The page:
Thanks for talking water with us!
It’s never too late to say thank you for attending the Southwestern Water Conservation District’s 2017 Annual Water Seminar! Just under 200 people gathered in early April to discuss the current funding needs for water-related projects in the state.
Missed the seminar this year? Fortunately, many of the speakers have generously shared their presentations; click on the button below to view them online. You can also read a short summary of the event in the Durango Herald, “Water conference explores financial solutions.”
Mark your calendars for the 2018 Annual Water Seminar on Friday, April 6, again at the DoubleTree Hotel in Durango.
From The Cortez Journal:
McPhee Reservoir is seeing increased use this summer because of decreased opportunities for motorized boating on other Southwest Colorado reservoirs that have been closed to guard against the introduction of aquatic nuisance species, according to the San Juan National Forest.
And to accommodate boaters during the July Fourth holiday, the inspection station for the House Creek boat ramp will extend its hours to 6 a.m. to 8 p.m. Friday through Tuesday, the forest said in a news release.
The inspection station at the more crowded McPhee boat ramp will remain open seven days a week from 6 a.m. to 8 p.m. All other access points to McPhee Reservoir have been gated to prevent uninspected boats from entering the reservoir.
McPhee is one of a few reservoirs in Southwest Colorado with mussel inspection stations that allow for motorized boating, public affairs specialist Ann Bond said in the news release.
The McPhee boat ramp has seen an 85 percent increase in inspections this summer from last year, Bond said.
“Because of the increased usage, parking areas and boat ramps are experiencing congestion, especially on weekends,” she said. “The U.S. Forest Service urges visitors to use parking areas and ramps as efficiently as possible to lessen congestion.”
The Forest Service encourages boaters to prep their craft before launching to reduce time at the ramp and to follow traffic signs to ensure safety for all visitors. Boaters who park vehicles without trailers are asked to use overflow parking areas to leave the larger parking areas available for trailers. Weekday users will find less crowded conditions.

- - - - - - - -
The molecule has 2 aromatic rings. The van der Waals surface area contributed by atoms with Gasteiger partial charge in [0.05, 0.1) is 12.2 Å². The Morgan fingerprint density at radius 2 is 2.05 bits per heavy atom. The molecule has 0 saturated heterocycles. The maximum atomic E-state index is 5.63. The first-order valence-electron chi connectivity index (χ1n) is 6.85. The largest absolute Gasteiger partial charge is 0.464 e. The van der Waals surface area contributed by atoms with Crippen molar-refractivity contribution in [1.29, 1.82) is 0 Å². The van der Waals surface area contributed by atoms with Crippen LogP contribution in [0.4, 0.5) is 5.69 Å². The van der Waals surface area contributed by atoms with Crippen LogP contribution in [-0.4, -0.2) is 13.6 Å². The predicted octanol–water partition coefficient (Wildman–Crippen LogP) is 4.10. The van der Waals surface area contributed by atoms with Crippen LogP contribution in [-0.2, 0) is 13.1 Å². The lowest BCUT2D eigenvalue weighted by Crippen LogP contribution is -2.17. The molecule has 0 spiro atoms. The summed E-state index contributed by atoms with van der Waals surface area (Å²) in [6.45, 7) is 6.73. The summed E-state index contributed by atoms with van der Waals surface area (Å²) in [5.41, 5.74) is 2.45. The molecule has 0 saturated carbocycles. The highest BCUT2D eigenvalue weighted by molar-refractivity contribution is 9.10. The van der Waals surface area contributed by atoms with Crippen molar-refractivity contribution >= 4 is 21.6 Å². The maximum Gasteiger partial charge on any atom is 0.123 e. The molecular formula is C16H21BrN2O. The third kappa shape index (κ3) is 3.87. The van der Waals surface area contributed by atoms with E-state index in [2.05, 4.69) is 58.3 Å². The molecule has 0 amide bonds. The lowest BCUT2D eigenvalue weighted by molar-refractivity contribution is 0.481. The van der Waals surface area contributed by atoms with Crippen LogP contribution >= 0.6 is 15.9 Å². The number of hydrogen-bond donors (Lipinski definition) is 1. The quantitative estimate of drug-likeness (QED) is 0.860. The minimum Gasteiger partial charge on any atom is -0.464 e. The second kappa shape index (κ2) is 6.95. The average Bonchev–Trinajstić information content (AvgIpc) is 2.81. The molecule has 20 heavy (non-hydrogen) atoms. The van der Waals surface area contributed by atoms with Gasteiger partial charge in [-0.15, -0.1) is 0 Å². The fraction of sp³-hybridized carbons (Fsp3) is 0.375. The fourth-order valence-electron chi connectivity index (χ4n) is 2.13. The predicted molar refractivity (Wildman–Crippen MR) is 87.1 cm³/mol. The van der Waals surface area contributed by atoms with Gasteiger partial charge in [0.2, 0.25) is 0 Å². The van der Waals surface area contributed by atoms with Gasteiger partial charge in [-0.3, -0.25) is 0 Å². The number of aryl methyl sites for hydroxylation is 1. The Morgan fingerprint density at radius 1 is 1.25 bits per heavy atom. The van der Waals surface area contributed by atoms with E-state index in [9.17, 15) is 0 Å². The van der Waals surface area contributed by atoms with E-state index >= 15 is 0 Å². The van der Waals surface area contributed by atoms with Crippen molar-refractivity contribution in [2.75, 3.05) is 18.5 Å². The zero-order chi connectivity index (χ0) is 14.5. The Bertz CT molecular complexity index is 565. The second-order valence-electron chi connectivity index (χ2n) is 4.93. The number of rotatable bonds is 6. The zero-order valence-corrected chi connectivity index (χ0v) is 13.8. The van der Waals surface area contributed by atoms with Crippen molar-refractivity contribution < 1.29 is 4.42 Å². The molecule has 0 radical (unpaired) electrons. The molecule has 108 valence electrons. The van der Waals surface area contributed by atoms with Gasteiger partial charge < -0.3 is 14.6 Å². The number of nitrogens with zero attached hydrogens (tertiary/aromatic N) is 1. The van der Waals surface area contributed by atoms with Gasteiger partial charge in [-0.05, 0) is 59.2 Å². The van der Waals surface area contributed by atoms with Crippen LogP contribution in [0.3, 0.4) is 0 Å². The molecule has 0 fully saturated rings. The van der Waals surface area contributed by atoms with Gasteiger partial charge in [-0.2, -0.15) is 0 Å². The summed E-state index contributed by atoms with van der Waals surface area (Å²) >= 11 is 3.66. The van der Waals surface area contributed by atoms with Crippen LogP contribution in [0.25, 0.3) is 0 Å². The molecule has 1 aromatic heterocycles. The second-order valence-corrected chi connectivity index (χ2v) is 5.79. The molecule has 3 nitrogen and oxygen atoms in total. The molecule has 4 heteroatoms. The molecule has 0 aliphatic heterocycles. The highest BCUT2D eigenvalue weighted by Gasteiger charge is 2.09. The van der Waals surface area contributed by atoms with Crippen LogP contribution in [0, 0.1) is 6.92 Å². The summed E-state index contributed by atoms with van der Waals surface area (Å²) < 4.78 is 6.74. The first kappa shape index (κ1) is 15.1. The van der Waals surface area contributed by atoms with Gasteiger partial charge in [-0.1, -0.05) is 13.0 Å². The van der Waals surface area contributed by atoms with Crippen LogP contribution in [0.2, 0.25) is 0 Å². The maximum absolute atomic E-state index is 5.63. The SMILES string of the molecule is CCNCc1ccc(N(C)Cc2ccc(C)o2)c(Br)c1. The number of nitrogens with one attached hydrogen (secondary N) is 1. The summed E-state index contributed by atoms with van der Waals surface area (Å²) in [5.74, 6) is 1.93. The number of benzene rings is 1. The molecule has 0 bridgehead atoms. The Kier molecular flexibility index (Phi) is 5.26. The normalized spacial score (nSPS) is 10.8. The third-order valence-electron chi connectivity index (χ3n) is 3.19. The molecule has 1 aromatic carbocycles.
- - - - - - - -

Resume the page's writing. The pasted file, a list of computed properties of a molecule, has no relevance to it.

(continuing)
Weekend users are encouraged to use the House Creek boat ramp, which is often less crowded.
Inspection stations are working smoothly, with previously inspected boats carrying documentation and tags moving through the process within 10 minutes. Boats that have not been cleaned, drained and dried – and require decontamination procedures – are urged to enter inspection stations during weekdays, because the decontamination process takes more time.
For more information, contact Tom Rice at 970-882-6843.
From The Telluride Daily Planet (Justin Criado):
Council members and several town officials visited their Mountain Village neighbors to the north in order to discuss the proposed Telluride Regional Wastewater Treatment Master Plan. The plan has not been formally finalized, but it’s not likely to change drastically, Public Works Director Paul Ruud said.
The two-hour work session included a presentation highlighting immediate, short-term and long-term goals over the next 10 years…
The current wastewater treatment plant at Society Turn serves the communities of Telluride, Mountain Village, Eider Creek, Sunset Ridge, Aldasoro and Lawson Hill.
The plant is reaching its originally designed capacity, officials explained. Plus, Department of Public Health and Environment regulations through the Colorado Discharge Permit System have been altered over the years. (Colorado Water Quality Control Division stipulations regarding acceptable metals levels in the water also changed beginning this year.)
Those variables, in conjunction with an increased waste stream and new treatment options, make updating and eventually expanding the current plant paramount within the next decade…
Immediate focuses include talking with commercial wastewater dischargers about pre-treatment agreements, seasonal restrictions on septage hauling to the plant and a receiving station for storage of septage, among other items.
Ruud called the more immediate objectives “stepping stones.”
The long-term plan, outlined until 2027, includes plant expansion to meet possible new state nutrient regulations.
The San Miguel Valley Corporation owns the land immediately around the current plant. Ruud said there have been “very preliminary” talks with corporation officials about possibly acquiring more land.
The total cost of all proposed master plan improvements would be in the $30-$40 million range. Telluride officials explained addressing future wastewater plans in annual budgets would help with the planning process. (Telluride had a specific focus on water and wastewater projects when sculpting its 2017 budget.)